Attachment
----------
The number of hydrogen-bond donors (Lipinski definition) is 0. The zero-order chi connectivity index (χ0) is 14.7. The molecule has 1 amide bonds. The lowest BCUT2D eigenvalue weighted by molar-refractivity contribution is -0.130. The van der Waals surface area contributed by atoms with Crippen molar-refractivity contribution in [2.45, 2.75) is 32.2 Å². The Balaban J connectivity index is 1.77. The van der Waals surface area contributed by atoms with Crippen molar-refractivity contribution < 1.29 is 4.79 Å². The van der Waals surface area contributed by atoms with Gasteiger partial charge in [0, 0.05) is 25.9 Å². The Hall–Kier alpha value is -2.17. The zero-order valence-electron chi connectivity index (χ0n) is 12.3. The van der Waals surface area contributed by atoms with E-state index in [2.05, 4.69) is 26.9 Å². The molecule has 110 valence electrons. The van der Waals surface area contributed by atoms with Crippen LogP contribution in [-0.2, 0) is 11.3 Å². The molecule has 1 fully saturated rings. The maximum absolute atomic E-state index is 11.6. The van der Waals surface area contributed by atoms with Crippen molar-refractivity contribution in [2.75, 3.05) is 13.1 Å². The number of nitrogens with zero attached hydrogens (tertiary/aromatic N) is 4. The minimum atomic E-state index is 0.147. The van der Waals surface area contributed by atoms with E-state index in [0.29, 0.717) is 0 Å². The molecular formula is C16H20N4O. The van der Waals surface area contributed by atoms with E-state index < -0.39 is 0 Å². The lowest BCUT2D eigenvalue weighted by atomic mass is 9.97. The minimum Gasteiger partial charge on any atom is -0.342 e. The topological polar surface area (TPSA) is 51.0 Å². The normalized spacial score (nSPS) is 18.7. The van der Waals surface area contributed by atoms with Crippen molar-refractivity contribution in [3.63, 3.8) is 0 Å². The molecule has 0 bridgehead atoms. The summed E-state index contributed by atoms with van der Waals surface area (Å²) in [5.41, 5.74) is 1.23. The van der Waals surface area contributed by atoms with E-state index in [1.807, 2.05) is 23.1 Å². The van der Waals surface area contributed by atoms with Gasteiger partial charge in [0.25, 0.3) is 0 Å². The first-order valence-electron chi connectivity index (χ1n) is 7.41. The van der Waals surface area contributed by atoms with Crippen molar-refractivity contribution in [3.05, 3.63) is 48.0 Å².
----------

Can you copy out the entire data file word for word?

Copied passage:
The number of hydrogen-bond donors (Lipinski definition) is 0. The zero-order chi connectivity index (χ0) is 14.7. The molecule has 1 amide bonds. The lowest BCUT2D eigenvalue weighted by molar-refractivity contribution is -0.130. The van der Waals surface area contributed by atoms with Crippen molar-refractivity contribution in [2.45, 2.75) is 32.2 Å². The Balaban J connectivity index is 1.77. The van der Waals surface area contributed by atoms with Crippen molar-refractivity contribution < 1.29 is 4.79 Å². The van der Waals surface area contributed by atoms with Gasteiger partial charge in [0, 0.05) is 25.9 Å². The Hall–Kier alpha value is -2.17. The zero-order valence-electron chi connectivity index (χ0n) is 12.3. The van der Waals surface area contributed by atoms with E-state index in [2.05, 4.69) is 26.9 Å². The molecule has 110 valence electrons. The van der Waals surface area contributed by atoms with Crippen LogP contribution in [-0.2, 0) is 11.3 Å². The molecule has 1 fully saturated rings. The maximum absolute atomic E-state index is 11.6. The van der Waals surface area contributed by atoms with Crippen molar-refractivity contribution in [2.75, 3.05) is 13.1 Å². The number of nitrogens with zero attached hydrogens (tertiary/aromatic N) is 4. The minimum atomic E-state index is 0.147. The van der Waals surface area contributed by atoms with E-state index in [0.29, 0.717) is 0 Å². The molecular formula is C16H20N4O. The van der Waals surface area contributed by atoms with E-state index < -0.39 is 0 Å². The lowest BCUT2D eigenvalue weighted by atomic mass is 9.97. The minimum Gasteiger partial charge on any atom is -0.342 e. The topological polar surface area (TPSA) is 51.0 Å². The normalized spacial score (nSPS) is 18.7. The van der Waals surface area contributed by atoms with Crippen molar-refractivity contribution in [3.63, 3.8) is 0 Å². The molecule has 0 bridgehead atoms. The summed E-state index contributed by atoms with van der Waals surface area (Å²) in [5.41, 5.74) is 1.23. The van der Waals surface area contributed by atoms with E-state index in [1.807, 2.05) is 23.1 Å². The van der Waals surface area contributed by atoms with Gasteiger partial charge in [0.25, 0.3) is 0 Å². The first-order valence-electron chi connectivity index (χ1n) is 7.41. The van der Waals surface area contributed by atoms with Crippen molar-refractivity contribution in [3.05, 3.63) is 48.0 Å².